Because they probably convinced themselves that it would be better to just steal the design and switch the molded bullet from the right to the left. Seriously, think about it. That molded bullet has been on the right side for how many years? And when they make their “own” anti-tilt follower, they switch it to the other side? Pretty obvious that they are trying to avoid patent violation issues.

  • Jamie

    about the pmags i agree they suck i hate them as far as feeding in my weapon i havent had any real problems so for the normal guy out on the range with a ar 15 they would be fine but try rushing with them ive had problems with my rounds falling out of my mag and i never had that problem with my steal mags

  • psmash

    some of our new soldiers got issued the tan mags and fielded them at ranges and training. Much better than the green ones but still to cheap to be reliable through a deployment. I tell my soldiers if they want good equipment pony up the cash and buy it aka PMAGs.

  • Mutt


    I could care less how many rounds you have put down range. Unless those rounds have been put down range “in combat” then they don’t mean nothin.

    Yeah, Pmags are great. But, keep them at the range. They don’t belong in the field. USGI mags are the only thing that should be used in the field. Besides, when in combat, you drop your mag on the ground and leave it, and keep moving. You don’t go around policing up empties in combat. They are expendable. The whole purpose of a USGI mag is to load and use once, drop the empty on the ground. If you can possibly recover and reuse a mag, that’s nice. But, not neccessary.

    There is no place in combat for a dust cover on a magazine. If there was, it would have been used a long long time ago. Keep your pmags, and pmag dust covers at home where they belong. They don’t belong in combat.


    • SFC Earnán


      Spare us your Call of Duty “expertise.”

      Leave magazines on the ground and guess what? You don’t have any magazines at the end of the day. Just getting enough in the first place is an ongoing problem for soldiers. Abandoning magazines as you advocate would get you brought up on charges in any competently led Army unit.

  • Jason

    I’m with the Magpul guys for my AR-15. The stock metal mag jammed liked a bitty, but my PMAG Level mags are smooth as butter at feeding 30 rounds+ through flawlessly.

  • Gimmick

    @Jason If your rifle malfunctions with USGI magazines, it’s broken and might get your buddies killed. Fix your gun.

  • Keith Applegate

    I have five of these improved “unavailable to the public” mags that I have been testing.
    (I’ll soon be sending some photos to Steve so he can post them if he so desires.)

    First of all, the body and floorplate is exactly the same that Brownell’s has always used on their mil-spec magazines.
    But more importantly is that it’s not just the follower that’s different in the “new” magazines but the magazine spring as well. The tan follower will ONLY work with the new spring and the old style spring will NOT work with the new follower.

    Up until now the magazine spring was fifteen coils of approximately 1.675″ x 0.675″.
    The new spring is fourteen coils of approximately 1.955″ x 0.500″.

    The old springs were contained in the rear of the mag body and the large rib (groove?) in the side kept the coils from moving forward.
    But new spring is narrower and longer so its coils are free to float anywhere inside the entire body.
    The new spring is attached to the follower in the middle as opposed to closer towards the rear as before. The decreases the propensity for the nose of the follower to tip downwards as compared to the green GI follower.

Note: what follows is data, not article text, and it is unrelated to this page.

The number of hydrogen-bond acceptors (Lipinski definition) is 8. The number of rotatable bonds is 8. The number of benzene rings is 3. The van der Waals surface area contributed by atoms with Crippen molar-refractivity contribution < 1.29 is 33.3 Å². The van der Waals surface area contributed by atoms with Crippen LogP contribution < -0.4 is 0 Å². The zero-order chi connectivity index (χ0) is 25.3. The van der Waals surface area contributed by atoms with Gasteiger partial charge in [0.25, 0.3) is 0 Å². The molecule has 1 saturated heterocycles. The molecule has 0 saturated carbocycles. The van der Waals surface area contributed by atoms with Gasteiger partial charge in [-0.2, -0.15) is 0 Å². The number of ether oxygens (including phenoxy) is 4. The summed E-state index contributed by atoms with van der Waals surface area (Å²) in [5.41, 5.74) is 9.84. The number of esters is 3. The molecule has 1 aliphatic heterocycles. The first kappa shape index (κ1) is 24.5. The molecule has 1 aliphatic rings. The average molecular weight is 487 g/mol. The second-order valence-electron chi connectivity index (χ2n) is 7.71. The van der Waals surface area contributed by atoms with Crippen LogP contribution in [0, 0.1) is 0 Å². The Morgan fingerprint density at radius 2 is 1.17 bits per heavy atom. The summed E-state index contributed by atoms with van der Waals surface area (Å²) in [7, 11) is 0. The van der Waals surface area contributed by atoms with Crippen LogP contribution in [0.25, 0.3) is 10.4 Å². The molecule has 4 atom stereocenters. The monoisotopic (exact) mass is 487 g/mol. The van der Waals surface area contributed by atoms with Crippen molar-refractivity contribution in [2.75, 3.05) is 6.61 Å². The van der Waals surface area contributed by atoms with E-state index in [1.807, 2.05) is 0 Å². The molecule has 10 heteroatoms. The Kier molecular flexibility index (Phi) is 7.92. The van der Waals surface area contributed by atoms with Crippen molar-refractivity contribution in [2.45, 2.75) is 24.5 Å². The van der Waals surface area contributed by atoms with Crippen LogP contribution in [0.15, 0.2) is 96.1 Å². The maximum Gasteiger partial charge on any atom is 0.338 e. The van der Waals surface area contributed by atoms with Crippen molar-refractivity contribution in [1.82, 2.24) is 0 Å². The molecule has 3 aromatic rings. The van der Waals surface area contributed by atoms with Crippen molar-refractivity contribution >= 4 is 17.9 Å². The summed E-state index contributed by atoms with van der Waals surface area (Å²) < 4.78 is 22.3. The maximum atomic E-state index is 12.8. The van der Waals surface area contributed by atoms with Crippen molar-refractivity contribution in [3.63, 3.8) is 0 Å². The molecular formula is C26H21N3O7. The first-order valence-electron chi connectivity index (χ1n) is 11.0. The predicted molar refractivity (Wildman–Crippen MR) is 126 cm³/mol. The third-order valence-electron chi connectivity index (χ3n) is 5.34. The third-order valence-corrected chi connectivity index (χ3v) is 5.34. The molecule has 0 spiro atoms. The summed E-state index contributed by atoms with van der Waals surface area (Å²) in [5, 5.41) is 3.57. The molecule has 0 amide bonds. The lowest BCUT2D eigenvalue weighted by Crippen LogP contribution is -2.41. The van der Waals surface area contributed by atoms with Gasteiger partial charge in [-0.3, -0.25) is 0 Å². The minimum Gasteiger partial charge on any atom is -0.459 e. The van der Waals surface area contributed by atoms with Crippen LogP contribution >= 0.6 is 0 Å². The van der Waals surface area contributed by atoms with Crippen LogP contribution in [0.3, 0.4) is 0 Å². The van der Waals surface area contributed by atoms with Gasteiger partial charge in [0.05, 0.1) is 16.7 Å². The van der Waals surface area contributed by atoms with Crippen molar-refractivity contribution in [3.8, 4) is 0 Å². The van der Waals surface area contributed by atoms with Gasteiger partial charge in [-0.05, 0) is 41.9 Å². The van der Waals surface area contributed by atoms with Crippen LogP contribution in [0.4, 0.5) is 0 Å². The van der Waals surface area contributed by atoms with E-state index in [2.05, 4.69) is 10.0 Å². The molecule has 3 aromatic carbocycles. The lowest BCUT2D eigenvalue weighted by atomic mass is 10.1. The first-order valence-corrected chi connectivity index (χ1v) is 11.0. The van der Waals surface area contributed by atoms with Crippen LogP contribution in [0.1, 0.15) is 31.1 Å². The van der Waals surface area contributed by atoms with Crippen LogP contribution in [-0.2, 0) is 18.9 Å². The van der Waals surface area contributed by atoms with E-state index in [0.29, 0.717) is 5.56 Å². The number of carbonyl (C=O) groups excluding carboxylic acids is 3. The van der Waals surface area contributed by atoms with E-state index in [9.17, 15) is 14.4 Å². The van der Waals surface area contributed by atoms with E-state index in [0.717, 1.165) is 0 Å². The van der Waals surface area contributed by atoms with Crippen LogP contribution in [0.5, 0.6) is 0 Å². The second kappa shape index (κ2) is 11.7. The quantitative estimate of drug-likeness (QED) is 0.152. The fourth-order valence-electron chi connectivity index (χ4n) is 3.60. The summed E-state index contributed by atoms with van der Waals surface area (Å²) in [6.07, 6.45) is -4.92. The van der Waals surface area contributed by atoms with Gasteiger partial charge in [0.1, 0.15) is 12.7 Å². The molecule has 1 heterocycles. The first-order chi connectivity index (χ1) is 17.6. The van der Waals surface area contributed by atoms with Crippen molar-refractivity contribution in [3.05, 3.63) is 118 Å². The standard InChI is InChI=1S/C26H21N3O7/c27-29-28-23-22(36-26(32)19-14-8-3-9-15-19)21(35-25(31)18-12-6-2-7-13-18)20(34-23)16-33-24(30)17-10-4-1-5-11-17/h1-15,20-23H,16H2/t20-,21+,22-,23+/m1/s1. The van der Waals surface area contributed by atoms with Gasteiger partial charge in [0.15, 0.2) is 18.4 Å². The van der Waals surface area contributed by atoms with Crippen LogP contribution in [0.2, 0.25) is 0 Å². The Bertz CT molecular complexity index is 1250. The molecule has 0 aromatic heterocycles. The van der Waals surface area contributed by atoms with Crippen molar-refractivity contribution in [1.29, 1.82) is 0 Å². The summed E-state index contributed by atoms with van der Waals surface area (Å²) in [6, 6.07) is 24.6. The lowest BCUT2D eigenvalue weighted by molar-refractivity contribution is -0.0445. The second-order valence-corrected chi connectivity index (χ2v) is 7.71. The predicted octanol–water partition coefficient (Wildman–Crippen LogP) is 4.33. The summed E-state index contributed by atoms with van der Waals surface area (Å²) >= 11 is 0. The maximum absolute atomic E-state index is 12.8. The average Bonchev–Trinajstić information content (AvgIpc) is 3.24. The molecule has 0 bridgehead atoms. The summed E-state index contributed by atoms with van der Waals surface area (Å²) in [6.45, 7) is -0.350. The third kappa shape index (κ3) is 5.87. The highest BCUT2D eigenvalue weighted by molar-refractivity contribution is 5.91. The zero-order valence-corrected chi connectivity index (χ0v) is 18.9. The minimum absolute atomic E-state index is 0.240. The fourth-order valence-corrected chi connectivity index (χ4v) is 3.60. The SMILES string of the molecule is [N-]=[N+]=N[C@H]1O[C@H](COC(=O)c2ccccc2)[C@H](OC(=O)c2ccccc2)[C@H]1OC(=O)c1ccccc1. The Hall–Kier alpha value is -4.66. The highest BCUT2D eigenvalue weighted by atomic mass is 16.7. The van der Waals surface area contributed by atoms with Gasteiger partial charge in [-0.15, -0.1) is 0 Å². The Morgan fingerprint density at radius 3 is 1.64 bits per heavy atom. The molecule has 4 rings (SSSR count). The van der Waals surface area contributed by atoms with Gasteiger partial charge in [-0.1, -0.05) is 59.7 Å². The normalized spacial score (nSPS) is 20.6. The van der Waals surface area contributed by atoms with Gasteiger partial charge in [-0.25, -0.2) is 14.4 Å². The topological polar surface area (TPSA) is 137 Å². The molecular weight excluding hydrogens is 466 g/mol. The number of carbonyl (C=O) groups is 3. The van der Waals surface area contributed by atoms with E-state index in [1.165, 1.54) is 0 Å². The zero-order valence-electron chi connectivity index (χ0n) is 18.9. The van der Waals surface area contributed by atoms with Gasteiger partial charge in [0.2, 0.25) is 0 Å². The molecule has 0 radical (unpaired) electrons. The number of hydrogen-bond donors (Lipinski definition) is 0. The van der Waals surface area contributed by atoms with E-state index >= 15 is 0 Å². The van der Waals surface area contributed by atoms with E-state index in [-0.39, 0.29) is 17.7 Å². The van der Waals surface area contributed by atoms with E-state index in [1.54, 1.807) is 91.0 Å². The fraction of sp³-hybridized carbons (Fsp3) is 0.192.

The biggest differences in the follower are:
    the first round (when fully loaded) now feeds from the left.
    the shape of the “cartridge” molded in the follower
    the sides are reshaped to increase stability at the tip of the follower while making it muck easier to remove/replace for cleaning.
    the front and rear skirts are now full width like the Magpul followers but they have zero taper so there is no side-to-side tipping.

    So the new follower seems to offer all of the benefits of the Magpul design with the added benefit of better distribution of spring force.

    However I have noticed one flaw that keeps it from being the best.
    Both the black and green USGI followers as well as the black/gray British and all versions of the Magpul followers have a narrowed vertical channel in the front skirt. The channel creates two bearing edges at the front corners that reduce the contact surface.
    The new tan follower has a full width, completely flat front skirt. If the magazine gets dirty either from outside dirt or from powder/gas fouling friction will therefore increase.

    So far I’ve experienced zero malfunctions with any of the five I own.
    When new they felt smoother than both GI green and Magpul followers both when loading and when just pushing the follower down with my fingers. The tan followers depressed easily and there was zero feeling of any tipping in any direction. In fact I took a long 0.25″ dowel and pushed down from the very front of the follower and could easily push it to the bottom and then back up with no binding whatsoever anywhere.
    However, after about 20 loadings and firings each they no longer feel any smoother than any of my well used Magpul replacement followers. And you can see rub marks on the front skirt caused by friction inside the magazine body.

    So while I really do like the new spring (especially its new attachment point) and the ease of follower removal/replacement is great I don’t see all the greatness previously bantered about by PM Soldier Weapons.

    If Magpul would incorporate the new spring (and attachment point) in it’s replacement followers it would be the hands down best available.

    Just my observations and opinions. YMMV

  • We are the manufacture of the Lip Wear Tool. Just looking for some feed back on the tool.